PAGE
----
How To Measure Yourself For Online Insole Buying
Most reputable online retailers provide in-depth measurements and measuring tools for consumers who shop online- but, a savvy way of ensuring your shoes fit to the tee, would be to not only focus on the actual size you think you wear but to actually fit to the measurement of the sole of your foot.
No matter how sure you are of your shoe size, it is still pretty important to know what your insole size is, specifically when buying sandals or shoes from a brand unknown to you as well as to achieve an optimum fit in the future. These measurements are a also a key factor when shopping for off-the-shelf orthopedic insoles. Follow our guide below to find the right insole fit for your feet.
Your numerical shoe size, whether it be in a US, UK or French size is based on the length of your foot, it is measured from the heel to the tip of the longest toe. This measurement doesn’t factor in width - to determine the width of your shoe fit, read below for the best advice
Here’s how you measure your insole:
- Take your favorite, best fitting pair of shoes
- Using a flexible tape measure or a ribbon that you can mark on
- Push the end that is marked with the 0 right into the tip of the toe on the inside of your shoe
- Laying the tape flat, walk it all the way to the inside of the heel, laying it flat against the bottom of the shoe
- This measurement is your true insole length
- Measure in cm- if the size ends up between half sizes, round up to the nearest ½ size, eg. 18.25cm will be rounded up to 18.5cm
If you’re buying half insoles, the heel to ball ratio is the measurement you’ll be looking for. This measurement is also pretty important when looking for high performance sports-specific insoles.
How to measure your heel to ball ratio: ( You’ll need a partner to help you with this one)
- Stand on a flat surface on a clean piece of paper with your heel touching and not overlapping the edge of the page. Mark the heel out holding the pen perpendicular to the foot- now extend the line, using a ruler from the curved end of the heel to the outside of the foot
- Get the person helping you to mark the spot where the ball of your foot touches the paper-
- if you have normal arches- this will be quite obvious to spot as it will be the part that touches the paper in front of the gap that your arch will make.
- If you have fallen arches, this ball position should be identified from the top of the foot but finding the ball position with your fingers, then touching the paper in exactly the same position and marking that off.
- Using a measuring tape, the person measuring you will measure the length from the ball position to where you extended the heel line.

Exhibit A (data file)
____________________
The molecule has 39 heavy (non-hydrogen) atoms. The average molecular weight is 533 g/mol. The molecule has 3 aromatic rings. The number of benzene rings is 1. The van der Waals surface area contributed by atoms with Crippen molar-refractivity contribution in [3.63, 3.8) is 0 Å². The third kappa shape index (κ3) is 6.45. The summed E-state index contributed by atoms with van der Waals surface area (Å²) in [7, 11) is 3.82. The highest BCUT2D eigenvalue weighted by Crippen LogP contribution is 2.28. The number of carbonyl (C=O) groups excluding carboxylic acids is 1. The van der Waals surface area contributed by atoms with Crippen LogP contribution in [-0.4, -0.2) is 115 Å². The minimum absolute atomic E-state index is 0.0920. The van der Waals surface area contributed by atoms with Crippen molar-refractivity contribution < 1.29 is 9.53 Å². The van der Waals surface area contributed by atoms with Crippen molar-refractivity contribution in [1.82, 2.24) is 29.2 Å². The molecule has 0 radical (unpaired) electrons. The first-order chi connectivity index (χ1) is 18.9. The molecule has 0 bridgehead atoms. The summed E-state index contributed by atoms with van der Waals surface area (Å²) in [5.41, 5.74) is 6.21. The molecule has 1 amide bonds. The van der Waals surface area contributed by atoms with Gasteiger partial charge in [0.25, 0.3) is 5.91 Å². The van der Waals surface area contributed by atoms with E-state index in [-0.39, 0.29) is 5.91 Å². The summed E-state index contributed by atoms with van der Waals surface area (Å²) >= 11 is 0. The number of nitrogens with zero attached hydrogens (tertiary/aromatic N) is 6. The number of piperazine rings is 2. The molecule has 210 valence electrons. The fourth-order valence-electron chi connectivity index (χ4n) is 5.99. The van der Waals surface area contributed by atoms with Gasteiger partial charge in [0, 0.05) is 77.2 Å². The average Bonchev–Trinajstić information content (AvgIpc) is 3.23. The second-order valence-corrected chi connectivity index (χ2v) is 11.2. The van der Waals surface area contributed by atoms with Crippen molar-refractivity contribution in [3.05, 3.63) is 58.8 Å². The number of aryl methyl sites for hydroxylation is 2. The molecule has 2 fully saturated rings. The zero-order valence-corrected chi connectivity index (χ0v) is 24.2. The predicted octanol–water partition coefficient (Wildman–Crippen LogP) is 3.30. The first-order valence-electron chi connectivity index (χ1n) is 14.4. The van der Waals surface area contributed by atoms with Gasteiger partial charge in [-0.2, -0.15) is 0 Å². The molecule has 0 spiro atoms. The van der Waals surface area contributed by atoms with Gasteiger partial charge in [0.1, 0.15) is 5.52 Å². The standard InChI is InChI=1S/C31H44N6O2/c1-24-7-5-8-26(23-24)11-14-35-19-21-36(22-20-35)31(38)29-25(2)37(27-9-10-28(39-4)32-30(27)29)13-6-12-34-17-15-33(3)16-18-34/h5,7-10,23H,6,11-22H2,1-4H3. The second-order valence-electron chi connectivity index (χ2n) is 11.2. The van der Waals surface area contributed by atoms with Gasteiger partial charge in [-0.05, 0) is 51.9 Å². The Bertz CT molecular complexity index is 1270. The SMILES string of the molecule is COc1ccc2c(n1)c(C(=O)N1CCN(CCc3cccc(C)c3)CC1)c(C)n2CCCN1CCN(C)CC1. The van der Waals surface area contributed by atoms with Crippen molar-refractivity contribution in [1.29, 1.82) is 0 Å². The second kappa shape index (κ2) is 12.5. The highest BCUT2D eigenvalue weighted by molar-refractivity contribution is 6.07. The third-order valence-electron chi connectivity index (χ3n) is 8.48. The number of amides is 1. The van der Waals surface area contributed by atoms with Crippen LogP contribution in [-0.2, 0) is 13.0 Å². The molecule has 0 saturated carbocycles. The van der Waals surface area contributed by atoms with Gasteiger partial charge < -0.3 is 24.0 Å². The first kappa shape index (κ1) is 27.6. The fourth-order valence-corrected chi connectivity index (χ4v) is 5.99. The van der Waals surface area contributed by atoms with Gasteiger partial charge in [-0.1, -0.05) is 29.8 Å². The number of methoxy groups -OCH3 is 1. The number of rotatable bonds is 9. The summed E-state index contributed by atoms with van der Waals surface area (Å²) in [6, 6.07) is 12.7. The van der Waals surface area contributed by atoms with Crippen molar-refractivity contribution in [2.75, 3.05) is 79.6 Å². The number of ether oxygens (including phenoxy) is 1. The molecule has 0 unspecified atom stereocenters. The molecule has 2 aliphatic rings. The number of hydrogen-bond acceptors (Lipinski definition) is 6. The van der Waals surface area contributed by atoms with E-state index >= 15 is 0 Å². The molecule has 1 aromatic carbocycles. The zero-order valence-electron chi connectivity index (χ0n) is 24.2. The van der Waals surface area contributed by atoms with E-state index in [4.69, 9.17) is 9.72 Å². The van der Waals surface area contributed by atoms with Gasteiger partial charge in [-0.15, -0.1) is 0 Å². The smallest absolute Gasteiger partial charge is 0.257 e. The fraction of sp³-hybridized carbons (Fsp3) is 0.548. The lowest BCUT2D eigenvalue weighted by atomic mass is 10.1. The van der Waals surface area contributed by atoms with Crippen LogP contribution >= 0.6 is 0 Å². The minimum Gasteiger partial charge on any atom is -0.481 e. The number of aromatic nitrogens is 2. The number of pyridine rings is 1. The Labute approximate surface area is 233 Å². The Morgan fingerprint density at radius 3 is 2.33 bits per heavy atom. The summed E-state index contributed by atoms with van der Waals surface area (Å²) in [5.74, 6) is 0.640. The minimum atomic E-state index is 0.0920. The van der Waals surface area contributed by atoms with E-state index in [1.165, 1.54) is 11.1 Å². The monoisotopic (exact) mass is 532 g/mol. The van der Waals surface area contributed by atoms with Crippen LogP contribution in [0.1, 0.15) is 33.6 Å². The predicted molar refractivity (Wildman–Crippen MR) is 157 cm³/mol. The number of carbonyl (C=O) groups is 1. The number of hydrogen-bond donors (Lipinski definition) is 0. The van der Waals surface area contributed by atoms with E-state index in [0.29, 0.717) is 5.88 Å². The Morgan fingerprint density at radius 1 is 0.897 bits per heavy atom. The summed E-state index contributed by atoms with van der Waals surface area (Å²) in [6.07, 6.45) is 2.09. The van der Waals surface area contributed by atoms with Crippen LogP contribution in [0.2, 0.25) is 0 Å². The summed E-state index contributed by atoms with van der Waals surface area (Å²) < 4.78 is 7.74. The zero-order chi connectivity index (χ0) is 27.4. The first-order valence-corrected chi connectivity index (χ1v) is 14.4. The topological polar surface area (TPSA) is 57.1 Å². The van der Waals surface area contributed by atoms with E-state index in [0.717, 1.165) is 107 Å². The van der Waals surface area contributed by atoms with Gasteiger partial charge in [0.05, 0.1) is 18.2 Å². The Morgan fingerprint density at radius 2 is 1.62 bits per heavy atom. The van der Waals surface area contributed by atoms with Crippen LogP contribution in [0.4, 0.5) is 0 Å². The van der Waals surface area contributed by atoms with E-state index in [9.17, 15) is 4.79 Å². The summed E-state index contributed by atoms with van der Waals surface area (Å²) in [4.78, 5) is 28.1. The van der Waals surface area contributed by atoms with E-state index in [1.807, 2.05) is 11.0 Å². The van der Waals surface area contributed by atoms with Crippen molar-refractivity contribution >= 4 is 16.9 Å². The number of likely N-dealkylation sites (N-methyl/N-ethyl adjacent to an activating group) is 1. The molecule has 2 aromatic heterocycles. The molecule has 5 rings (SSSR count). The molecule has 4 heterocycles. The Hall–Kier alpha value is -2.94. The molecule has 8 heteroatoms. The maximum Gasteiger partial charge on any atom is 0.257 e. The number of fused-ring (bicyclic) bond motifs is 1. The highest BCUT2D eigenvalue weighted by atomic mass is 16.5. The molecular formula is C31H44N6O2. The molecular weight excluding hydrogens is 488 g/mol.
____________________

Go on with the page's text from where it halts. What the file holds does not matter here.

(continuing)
- This measurement is your heel to ball ratio- repeat on the other foot.
Custom Vs. Off-The-Shelf
Most foot pain is the result of a disconnect in the relationship your feet have with the ground and a miscommunication between the bones and muscles of the foot. As such, sometimes the disconnect is too large a problem to be solved by self-identifying it
Whether you’re looking for an off-the-shelf option or a custom option, quality is key to ensure the efficacy and the longevity of your insoles.
When looking for an insole:
- Understand the purposes of the various foams used- sometimes a firmer foam can do more harm than good and vice versa
- Choose an insole that is specific to your needs- trying to use an arch support when you actually need metatarsal comfort can be counter-productive.
- Make sure you know your size- don’t guess; use our how-to guide above to get accurate measurements.
- Buy an insole from a quality, well-known brand- cheap insoles are a waste of money and actually do more harm than good.
- Buy insoles for battered, broken shoes- insoles can only provide additional comfort and cushioning, two things that your battered shoe already doesn’t have- so you will be throwing money away trying to revive a shoe that is too far gone.
- Guess your insole size, trimming off-the-shelf insoles is a bother and you can avoid it by buying the right size the first time
- Buy extra soft floppy insoles, they get worn down quickly and in no time, you’ll find yourself needing another pair.
- Buy arch supports in a smaller size than you need- this can be painful!
- Get the positioning of the metatarsal padding wrong- simplest way to figure out the positioning of the padding is to use an existing shoe-liner, remove it from your shoe, look for the telltale dip where the ball of your foot was worn away the liner, place the liner and step on it to feel if you’ve got the right spot. If your shoe is new, put a dab of eye shadow or eyeliner under the ball of your foot, take the new liners out of your shoe, step on it firmly and where the make-up leaves a mark is your ball position.